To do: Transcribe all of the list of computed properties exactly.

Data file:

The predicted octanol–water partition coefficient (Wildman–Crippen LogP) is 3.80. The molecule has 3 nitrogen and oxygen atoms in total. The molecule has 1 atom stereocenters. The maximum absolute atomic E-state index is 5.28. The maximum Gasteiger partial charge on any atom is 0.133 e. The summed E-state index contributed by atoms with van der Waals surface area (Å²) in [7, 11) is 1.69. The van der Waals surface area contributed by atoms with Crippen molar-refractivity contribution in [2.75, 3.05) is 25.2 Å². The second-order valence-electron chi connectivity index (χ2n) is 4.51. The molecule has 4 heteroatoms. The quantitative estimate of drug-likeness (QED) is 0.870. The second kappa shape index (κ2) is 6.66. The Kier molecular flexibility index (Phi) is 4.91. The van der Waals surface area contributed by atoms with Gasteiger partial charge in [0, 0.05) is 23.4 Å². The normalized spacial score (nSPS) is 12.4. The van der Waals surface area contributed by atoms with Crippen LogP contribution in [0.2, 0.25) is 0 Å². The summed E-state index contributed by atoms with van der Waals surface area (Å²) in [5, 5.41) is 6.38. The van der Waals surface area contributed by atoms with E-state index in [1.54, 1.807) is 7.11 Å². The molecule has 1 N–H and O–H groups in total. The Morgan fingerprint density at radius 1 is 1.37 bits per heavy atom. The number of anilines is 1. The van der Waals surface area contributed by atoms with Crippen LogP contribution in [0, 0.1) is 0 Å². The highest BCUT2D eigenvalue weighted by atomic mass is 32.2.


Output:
The predicted octanol–water partition coefficient (Wildman–Crippen LogP) is 3.80. The molecule has 3 nitrogen and oxygen atoms in total. The molecule has 1 atom stereocenters. The maximum absolute atomic E-state index is 5.28. The maximum Gasteiger partial charge on any atom is 0.133 e. The summed E-state index contributed by atoms with van der Waals surface area (Å²) in [7, 11) is 1.69. The van der Waals surface area contributed by atoms with Crippen molar-refractivity contribution in [2.75, 3.05) is 25.2 Å². The second-order valence-electron chi connectivity index (χ2n) is 4.51. The molecule has 4 heteroatoms. The quantitative estimate of drug-likeness (QED) is 0.870. The second kappa shape index (κ2) is 6.66. The Kier molecular flexibility index (Phi) is 4.91. The van der Waals surface area contributed by atoms with Gasteiger partial charge in [0, 0.05) is 23.4 Å². The normalized spacial score (nSPS) is 12.4. The van der Waals surface area contributed by atoms with Crippen LogP contribution in [0.2, 0.25) is 0 Å². The summed E-state index contributed by atoms with van der Waals surface area (Å²) in [5, 5.41) is 6.38. The van der Waals surface area contributed by atoms with E-state index in [1.54, 1.807) is 7.11 Å². The molecule has 1 N–H and O–H groups in total. The Morgan fingerprint density at radius 1 is 1.37 bits per heavy atom. The number of anilines is 1. The van der Waals surface area contributed by atoms with Crippen LogP contribution in [0, 0.1) is 0 Å². The highest BCUT2D eigenvalue weighted by atomic mass is 32.2.